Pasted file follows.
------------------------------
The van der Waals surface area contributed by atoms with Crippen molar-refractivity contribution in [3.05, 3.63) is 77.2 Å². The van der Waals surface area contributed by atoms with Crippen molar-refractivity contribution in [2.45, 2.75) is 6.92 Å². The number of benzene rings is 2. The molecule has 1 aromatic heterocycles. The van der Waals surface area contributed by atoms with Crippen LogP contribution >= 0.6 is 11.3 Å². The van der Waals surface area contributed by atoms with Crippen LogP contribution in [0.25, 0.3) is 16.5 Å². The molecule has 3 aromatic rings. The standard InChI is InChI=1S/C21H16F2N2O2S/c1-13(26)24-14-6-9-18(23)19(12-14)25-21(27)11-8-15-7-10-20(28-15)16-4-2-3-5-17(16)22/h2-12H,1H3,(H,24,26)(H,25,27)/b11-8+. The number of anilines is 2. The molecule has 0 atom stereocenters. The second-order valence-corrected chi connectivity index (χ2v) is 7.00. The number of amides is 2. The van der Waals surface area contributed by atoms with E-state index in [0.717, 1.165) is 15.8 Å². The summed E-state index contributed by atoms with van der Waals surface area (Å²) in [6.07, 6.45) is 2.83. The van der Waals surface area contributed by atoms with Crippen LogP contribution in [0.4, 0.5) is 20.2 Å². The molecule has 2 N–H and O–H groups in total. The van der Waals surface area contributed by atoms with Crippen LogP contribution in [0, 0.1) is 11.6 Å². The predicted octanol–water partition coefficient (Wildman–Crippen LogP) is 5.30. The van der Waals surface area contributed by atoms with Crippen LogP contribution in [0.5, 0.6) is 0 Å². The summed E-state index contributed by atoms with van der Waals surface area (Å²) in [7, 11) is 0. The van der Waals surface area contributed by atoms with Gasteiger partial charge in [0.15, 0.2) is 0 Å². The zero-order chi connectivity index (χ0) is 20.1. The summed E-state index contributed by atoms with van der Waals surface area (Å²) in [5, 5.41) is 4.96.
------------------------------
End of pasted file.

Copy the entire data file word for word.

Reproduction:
The van der Waals surface area contributed by atoms with Crippen molar-refractivity contribution in [3.05, 3.63) is 77.2 Å². The van der Waals surface area contributed by atoms with Crippen molar-refractivity contribution in [2.45, 2.75) is 6.92 Å². The number of benzene rings is 2. The molecule has 1 aromatic heterocycles. The van der Waals surface area contributed by atoms with Crippen LogP contribution >= 0.6 is 11.3 Å². The van der Waals surface area contributed by atoms with Crippen LogP contribution in [0.25, 0.3) is 16.5 Å². The molecule has 3 aromatic rings. The standard InChI is InChI=1S/C21H16F2N2O2S/c1-13(26)24-14-6-9-18(23)19(12-14)25-21(27)11-8-15-7-10-20(28-15)16-4-2-3-5-17(16)22/h2-12H,1H3,(H,24,26)(H,25,27)/b11-8+. The number of anilines is 2. The molecule has 0 atom stereocenters. The second-order valence-corrected chi connectivity index (χ2v) is 7.00. The number of amides is 2. The van der Waals surface area contributed by atoms with E-state index in [0.717, 1.165) is 15.8 Å². The summed E-state index contributed by atoms with van der Waals surface area (Å²) in [6.07, 6.45) is 2.83. The van der Waals surface area contributed by atoms with Crippen LogP contribution in [0.4, 0.5) is 20.2 Å². The molecule has 2 N–H and O–H groups in total. The van der Waals surface area contributed by atoms with Crippen LogP contribution in [0, 0.1) is 11.6 Å². The predicted octanol–water partition coefficient (Wildman–Crippen LogP) is 5.30. The van der Waals surface area contributed by atoms with Crippen LogP contribution in [0.5, 0.6) is 0 Å². The summed E-state index contributed by atoms with van der Waals surface area (Å²) in [7, 11) is 0. The van der Waals surface area contributed by atoms with Gasteiger partial charge in [0.15, 0.2) is 0 Å². The zero-order chi connectivity index (χ0) is 20.1. The summed E-state index contributed by atoms with van der Waals surface area (Å²) in [5, 5.41) is 4.96.